The safety car has become an integral part of motorsport in recent years. This includes Formula One, where the blistering speeds need to be brought down to lessen the chance of further collisions after a crash. There have been a few changes to safety cars and their doctrine in the past; let’s take a look through their history.
The First Safety Car
The first use of a safety car was at the 1973 Canadian Grand Prix. Race organisers experimented with the system by sending a conspicuous, yellow Porsche 914 onto the track to bunch up the F1 cars following multiple accidents.
It wasn’t a great debut for the safety car however. The Porsche accidentally placed itself in front of the wrong car and thus confused timekeepers as to who was leading the race. To this day, many of the drivers in that race contest that they won the event, despite official records stating otherwise.
The Early Years
The safety car wasn’t officially introduced until the start of the 1993 season. A few tests in the previous year deemed it to be vital in minimising risks following incidents on track.
Between 1973 and 1993, there was another trial of the Porsche 914 conducted at the ’76 Canadian GP, as well as a one-off appearance by a Lamborghini Countach at the 1983 Monaco Grand Prix.
Many drivers complained about the slow speeds demanded by the safety car; this was because it caused engines to overheat and tyre temperatures to drop.
Some speculate that cold tyres may have played a part in Ayrton Senna’s fatal crash at the 1994 San Marino Grand Prix. The Brazilian driver was in first place, stuck behind a sluggish Opel Vectra as it rounded the racetrack while an earlier accident was being cleared. The impatient Senna pulled alongside the safety car several times, telling the driver to speed up as his tyres were getting too cold. Cold tyres means less grip, and this may have inadvertently caused Ayrton to go straight on at the Tamburello corner.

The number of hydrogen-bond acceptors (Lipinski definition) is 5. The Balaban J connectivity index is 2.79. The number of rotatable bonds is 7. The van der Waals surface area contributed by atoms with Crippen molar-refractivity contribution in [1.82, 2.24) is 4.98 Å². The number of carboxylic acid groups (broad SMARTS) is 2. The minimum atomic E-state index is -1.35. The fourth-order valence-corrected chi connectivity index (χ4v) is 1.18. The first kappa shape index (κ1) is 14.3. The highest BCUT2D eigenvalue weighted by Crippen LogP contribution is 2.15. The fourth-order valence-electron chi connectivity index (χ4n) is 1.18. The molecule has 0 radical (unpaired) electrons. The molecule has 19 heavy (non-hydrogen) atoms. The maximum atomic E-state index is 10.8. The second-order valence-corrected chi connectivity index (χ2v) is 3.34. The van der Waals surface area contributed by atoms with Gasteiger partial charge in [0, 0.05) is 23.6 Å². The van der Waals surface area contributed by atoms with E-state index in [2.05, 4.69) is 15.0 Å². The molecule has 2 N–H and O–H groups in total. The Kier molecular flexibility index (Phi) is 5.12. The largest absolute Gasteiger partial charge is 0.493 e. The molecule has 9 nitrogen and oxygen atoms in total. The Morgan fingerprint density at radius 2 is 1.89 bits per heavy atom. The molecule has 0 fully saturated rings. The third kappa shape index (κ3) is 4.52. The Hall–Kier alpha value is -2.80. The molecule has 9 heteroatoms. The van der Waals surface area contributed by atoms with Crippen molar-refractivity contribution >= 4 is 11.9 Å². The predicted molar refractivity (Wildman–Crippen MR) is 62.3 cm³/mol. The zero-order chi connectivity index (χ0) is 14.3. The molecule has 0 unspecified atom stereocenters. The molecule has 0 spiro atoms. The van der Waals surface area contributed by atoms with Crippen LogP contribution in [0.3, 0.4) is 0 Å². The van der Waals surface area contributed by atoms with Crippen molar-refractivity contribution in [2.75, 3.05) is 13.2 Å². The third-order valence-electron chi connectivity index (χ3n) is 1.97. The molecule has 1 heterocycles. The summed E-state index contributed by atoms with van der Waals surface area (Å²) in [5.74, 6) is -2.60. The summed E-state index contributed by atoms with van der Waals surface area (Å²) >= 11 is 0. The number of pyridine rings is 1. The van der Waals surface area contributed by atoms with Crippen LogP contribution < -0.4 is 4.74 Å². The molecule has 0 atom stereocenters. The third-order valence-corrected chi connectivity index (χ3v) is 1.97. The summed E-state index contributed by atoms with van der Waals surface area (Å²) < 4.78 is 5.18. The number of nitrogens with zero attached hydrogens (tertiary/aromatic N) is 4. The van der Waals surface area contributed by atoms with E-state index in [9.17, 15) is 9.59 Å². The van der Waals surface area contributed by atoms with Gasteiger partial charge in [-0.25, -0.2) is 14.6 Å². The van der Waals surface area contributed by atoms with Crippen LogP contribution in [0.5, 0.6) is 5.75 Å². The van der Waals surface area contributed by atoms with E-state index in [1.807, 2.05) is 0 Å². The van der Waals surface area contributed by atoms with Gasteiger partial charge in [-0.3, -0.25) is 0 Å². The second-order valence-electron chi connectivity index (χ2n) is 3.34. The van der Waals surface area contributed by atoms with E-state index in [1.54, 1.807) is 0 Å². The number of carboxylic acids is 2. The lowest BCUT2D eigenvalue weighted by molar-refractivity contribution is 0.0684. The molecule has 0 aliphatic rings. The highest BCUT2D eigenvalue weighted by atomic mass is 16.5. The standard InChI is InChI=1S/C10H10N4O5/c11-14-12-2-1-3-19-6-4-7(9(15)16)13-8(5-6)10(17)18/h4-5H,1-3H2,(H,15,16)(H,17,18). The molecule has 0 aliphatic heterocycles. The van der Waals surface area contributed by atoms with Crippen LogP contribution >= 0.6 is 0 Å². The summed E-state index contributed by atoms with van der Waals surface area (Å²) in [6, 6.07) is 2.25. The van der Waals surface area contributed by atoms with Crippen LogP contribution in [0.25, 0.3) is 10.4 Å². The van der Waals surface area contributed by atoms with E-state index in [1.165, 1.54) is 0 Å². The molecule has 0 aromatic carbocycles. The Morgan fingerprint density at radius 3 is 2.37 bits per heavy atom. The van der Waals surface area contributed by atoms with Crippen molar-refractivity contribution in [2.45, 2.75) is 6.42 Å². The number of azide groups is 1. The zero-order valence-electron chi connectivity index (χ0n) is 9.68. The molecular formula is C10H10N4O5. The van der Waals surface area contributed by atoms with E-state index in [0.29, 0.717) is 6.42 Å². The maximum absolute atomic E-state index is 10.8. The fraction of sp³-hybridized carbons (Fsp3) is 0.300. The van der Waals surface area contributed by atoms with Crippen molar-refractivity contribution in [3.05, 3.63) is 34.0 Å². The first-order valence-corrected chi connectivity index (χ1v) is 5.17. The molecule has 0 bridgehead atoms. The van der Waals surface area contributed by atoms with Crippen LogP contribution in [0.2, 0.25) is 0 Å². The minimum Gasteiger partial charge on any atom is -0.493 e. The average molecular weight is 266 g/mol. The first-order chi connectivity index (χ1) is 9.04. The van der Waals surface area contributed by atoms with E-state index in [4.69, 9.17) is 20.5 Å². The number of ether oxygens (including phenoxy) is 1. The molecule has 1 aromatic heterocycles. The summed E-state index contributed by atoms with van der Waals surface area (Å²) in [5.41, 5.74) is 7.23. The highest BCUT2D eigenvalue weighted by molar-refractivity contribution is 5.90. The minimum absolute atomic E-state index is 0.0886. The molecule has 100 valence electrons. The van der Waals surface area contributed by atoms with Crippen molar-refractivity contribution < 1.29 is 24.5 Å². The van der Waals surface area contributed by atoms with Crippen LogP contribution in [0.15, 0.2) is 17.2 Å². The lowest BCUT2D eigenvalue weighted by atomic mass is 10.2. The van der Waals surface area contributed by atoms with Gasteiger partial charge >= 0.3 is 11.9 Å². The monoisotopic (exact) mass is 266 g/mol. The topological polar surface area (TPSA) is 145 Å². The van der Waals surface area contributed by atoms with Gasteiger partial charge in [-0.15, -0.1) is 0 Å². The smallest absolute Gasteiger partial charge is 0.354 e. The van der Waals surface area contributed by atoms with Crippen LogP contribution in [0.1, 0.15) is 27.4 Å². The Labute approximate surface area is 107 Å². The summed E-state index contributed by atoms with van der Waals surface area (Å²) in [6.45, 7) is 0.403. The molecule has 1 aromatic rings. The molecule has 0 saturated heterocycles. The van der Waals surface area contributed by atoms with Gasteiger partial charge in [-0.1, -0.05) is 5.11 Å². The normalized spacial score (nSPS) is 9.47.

From 1993 to 1996, the safety car changed depending on the track. Therefore, we got to experience various vehicles over this short timeframe. Some of them were proper exotic machines, whereas others were dull motors you would see regularly on the street. From the boxy Fiat Tempra at the ’93 Brazilian GP to the eye-popping Lamborghini Diablo at Montreal in 1995, you truly never knew what you were going to get.
Mercedes Takes Charge
Since 1996, an agreement with the FIA has meant that all safety cars have come from Mercedes-Benz, more specifically their AMG division. The power and speed of these German-made machines has been steadily increasing over the years.
The current example, the Mercedes AMG GTR, has been in use since 2018. It has an output of 577 bhp, which is startlingly close to the numbers generated by the Formula 1 cars themselves. Hamilton, Verstappen and the rets have no trouble keeping up with the safety car though, as they have stickier tyres and weigh less than half as much.
The very first Mercedes safety car, the C36 AMG, had a measly power output of 276 bhp in comparison.
The Invisible Safety Car
One type of safety car isn’t even a physical entity. The Virtual Safety Car (VSC) has been in use from the 2015 campaign onwards. It was introduced as an additional safety measure following the death of Jules Bianchi at the 2014 Japanese Grand Prix.
It aims to reduce speeds of F1 cars as they round the track in the event of a minor accident which doesn’t require a full on safety car. In this way, drivers are significantly less likely to spin off course into the path of recovery equipment or other stricken competitors, just as Bianchi had done on that fateful day.
The Modern Day
In 2021, an Aston Martin Vantage was used in an alternating fashion with the Mercedes AMG GTR. This is set to continue into 2022 and further seasons.
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